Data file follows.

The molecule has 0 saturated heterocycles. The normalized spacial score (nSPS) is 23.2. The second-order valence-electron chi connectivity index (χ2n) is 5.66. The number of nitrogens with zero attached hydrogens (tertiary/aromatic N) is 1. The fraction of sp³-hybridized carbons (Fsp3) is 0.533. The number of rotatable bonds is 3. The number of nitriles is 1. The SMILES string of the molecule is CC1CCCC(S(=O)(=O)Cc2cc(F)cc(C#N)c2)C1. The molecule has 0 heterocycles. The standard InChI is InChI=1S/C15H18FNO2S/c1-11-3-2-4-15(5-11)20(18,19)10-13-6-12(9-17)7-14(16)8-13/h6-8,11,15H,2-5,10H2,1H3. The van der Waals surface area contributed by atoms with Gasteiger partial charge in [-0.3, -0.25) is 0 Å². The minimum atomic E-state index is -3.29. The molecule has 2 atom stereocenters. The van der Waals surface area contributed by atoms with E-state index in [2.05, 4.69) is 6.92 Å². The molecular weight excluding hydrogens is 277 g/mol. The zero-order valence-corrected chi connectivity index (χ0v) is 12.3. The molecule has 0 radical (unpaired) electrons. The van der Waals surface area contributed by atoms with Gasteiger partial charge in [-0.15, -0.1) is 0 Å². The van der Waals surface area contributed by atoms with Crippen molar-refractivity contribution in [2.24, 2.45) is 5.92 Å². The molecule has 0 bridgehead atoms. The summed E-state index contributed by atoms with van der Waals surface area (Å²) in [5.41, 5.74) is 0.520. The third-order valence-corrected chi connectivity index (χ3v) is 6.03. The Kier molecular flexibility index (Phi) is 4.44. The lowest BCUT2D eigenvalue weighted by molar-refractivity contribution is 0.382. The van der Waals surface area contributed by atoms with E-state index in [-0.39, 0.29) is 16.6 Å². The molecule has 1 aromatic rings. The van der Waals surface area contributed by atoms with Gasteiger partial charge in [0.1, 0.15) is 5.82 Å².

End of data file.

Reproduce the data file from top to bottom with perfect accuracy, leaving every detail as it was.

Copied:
The molecule has 0 saturated heterocycles. The normalized spacial score (nSPS) is 23.2. The second-order valence-electron chi connectivity index (χ2n) is 5.66. The number of nitrogens with zero attached hydrogens (tertiary/aromatic N) is 1. The fraction of sp³-hybridized carbons (Fsp3) is 0.533. The number of rotatable bonds is 3. The number of nitriles is 1. The SMILES string of the molecule is CC1CCCC(S(=O)(=O)Cc2cc(F)cc(C#N)c2)C1. The molecule has 0 heterocycles. The standard InChI is InChI=1S/C15H18FNO2S/c1-11-3-2-4-15(5-11)20(18,19)10-13-6-12(9-17)7-14(16)8-13/h6-8,11,15H,2-5,10H2,1H3. The van der Waals surface area contributed by atoms with Gasteiger partial charge in [-0.3, -0.25) is 0 Å². The minimum atomic E-state index is -3.29. The molecule has 2 atom stereocenters. The van der Waals surface area contributed by atoms with E-state index in [2.05, 4.69) is 6.92 Å². The molecular weight excluding hydrogens is 277 g/mol. The zero-order valence-corrected chi connectivity index (χ0v) is 12.3. The molecule has 0 radical (unpaired) electrons. The van der Waals surface area contributed by atoms with Gasteiger partial charge in [-0.15, -0.1) is 0 Å². The van der Waals surface area contributed by atoms with Crippen molar-refractivity contribution in [2.24, 2.45) is 5.92 Å². The molecule has 0 bridgehead atoms. The summed E-state index contributed by atoms with van der Waals surface area (Å²) in [5.41, 5.74) is 0.520. The third-order valence-corrected chi connectivity index (χ3v) is 6.03. The Kier molecular flexibility index (Phi) is 4.44. The lowest BCUT2D eigenvalue weighted by molar-refractivity contribution is 0.382. The van der Waals surface area contributed by atoms with E-state index in [-0.39, 0.29) is 16.6 Å². The molecule has 1 aromatic rings. The van der Waals surface area contributed by atoms with Gasteiger partial charge in [0.1, 0.15) is 5.82 Å².